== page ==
Friday, January 19, 2007

Chinese-Vatican Relations Warming - Jan 19

I've got a real keeper for you here. The church is growing by leaps and bounds in China, to the tune of 3,000 souls coming to faith in Christ every day! As I read this, I began to laugh. Imagine, the big bad Chinese are all of a sudden worried about what an 80 year-old German pope thinks! My mind boggles. Pope Benedict XVI and the Vatican has no real power if you think about it. It is God alone who wields the ultimate power over Chinese geopolitics. Three thousand new Christians in China added every day. Man I tell you, if I were a Chinese Communist official I'd be worried too.

Johnny Cash

Geopolitical Diary: Chinese-Vatican Relations Warming
Jan 19, 2007

Pope Benedict XVI has approved the ordination of a new bishop in China's Guangdong province, Hong Kong daily the South China Morning Post reported Thursday. Diplomatic relations between China and the Vatican have been especially strained since the Chinese failed to seek Vatican approval when appointing three bishops in 2006. China now appears to be adopting a more cooperative stance toward the Vatican -- with an eye toward thwarting any aggressive moves by the church, in the event that a pending economic crisis gives rise to domestic unrest that Beijing could find unmanageable.

Diplomatic relations between China and the Vatican were severed in 1951, two years after an officially atheist Communist government took control of China. Since then, the Church and the communists have conflicted over who has the ultimate power to appoint bishops. The Vatican asserts that only the pope can officially name bishops to be recognized by the Roman Catholic Church. However, the Chinese government uses its Ministry of Religious Affairs and the Chinese Patriotic Catholic Association, the state-sanctioned church, to oversee bishop appointments.

The Vatican was particularly displeased over the appointments of three bishops in 2006 in the cities of Kunming, Anhui and Xuzhou. The disagreement has divided Chinese Roman Catholics -- one group supports the Vatican, and another supports the Chinese government.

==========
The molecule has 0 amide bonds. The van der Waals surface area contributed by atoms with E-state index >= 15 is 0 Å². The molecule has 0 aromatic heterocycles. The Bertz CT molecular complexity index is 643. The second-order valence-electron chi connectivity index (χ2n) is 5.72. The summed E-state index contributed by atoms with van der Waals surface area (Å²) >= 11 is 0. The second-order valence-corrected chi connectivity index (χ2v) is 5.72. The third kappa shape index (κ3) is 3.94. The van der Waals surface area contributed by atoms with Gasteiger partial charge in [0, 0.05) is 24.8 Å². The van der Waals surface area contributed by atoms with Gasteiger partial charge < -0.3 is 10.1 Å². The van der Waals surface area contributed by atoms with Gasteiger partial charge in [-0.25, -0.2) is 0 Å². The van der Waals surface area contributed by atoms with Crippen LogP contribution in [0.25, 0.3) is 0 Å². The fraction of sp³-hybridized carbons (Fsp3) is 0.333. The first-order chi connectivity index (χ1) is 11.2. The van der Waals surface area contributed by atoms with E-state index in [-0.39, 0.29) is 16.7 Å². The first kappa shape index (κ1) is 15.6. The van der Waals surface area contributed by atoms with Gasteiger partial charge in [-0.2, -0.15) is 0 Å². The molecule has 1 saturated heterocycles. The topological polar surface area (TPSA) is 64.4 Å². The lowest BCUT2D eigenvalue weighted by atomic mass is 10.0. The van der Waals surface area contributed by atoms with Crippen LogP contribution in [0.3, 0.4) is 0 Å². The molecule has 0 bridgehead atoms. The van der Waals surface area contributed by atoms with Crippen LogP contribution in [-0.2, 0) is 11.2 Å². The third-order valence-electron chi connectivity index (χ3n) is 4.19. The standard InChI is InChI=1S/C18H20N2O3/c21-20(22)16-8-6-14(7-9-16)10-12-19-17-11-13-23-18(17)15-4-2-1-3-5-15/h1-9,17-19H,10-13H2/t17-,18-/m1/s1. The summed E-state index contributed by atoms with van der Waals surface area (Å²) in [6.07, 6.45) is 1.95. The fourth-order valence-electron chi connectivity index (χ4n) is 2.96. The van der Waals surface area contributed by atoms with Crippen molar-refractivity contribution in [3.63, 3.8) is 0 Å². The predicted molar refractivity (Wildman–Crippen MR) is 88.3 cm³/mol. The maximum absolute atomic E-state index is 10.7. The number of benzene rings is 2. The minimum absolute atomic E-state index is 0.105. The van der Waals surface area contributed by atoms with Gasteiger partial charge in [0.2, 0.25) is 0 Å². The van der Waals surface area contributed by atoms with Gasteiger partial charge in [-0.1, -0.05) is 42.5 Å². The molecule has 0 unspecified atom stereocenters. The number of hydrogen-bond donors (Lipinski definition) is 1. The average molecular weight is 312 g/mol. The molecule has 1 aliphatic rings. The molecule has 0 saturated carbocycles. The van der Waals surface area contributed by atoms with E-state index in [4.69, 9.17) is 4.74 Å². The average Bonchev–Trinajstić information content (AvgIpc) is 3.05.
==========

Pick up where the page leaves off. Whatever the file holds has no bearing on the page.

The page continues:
The approval of the new bishop, Gan Junqiu of Guangzhou, comes at an interesting time. Cardinal Tarcisio Bertone, the Vatican's No. 2 official, plans to meet with bishops representing Hong Kong, Taiwan and Macau at the Holy See starting Jan. 19 to discuss relations with China. The Vatican has been forced to develop policies that deal with illegitimate appointments without creating divisions within the diocese or Roman Catholic community, which in China has grown to as many as 12 million, according to the Vatican. The Catholic leadership believes that 8 million of these members have not registered with the state-sanctioned church, since official government statistics report only 4 million Roman Catholics in China.

Yet China recognizes the potential strength of the Vatican as a geopolitical force. Pope John Paul II was often credited with helping to bring down the Soviets during the Cold War by using faith and the church to mobilize citizens across Europe. Pope Benedict XVI is even more aggressive when protecting Roman Catholic values, and expects reciprocity for misdeeds against the church. For example, in the controversial speech that addressed violence and Islam, he demonstrated a willingness to speak out openly for the beliefs and morals of the church. Pope Benedict's more head-on approach to addressing issues of concern for the church, coupled with his stated priority of addressing relations with Beijing, has given the Chinese incentive to mend relations with the Vatican, given its positive historical results when dealing with dissent.

China ultimately is concerned with maintaining social stability in an environment of growing social and economic unrest. Beijing is averse to the idea of conceding power to the Vatican, and opposes the idea that the pope will become the ultimate authority for Chinese Roman Catholics. But because of the inevitable media attention that China's hosting of the 2008 Olympics will bring, the Chinese are willing to compromise -- they know that drawing worldwide media attention to rifts in the Chinese Roman Catholic community ultimately would have more dire implications for the Communist Party and potentially could exacerbate social unrest.

With the Vatican's proven power to mobilize citizens, as well as the growing number of Roman Catholics in China, the Chinese recognize that cooperating with the Vatican will help to prevent future internal disorder. And China's willingness to cooperate is yet another indication that Beijing is making preparations for an impending economic crisis. By working with the Vatican, Beijing hopes to weave another safety net to help contain fallout from an economic crisis and prevent widespread domestic unrest.

Copyright 2007 Strategic Forecasting Inc. All rights reserved.

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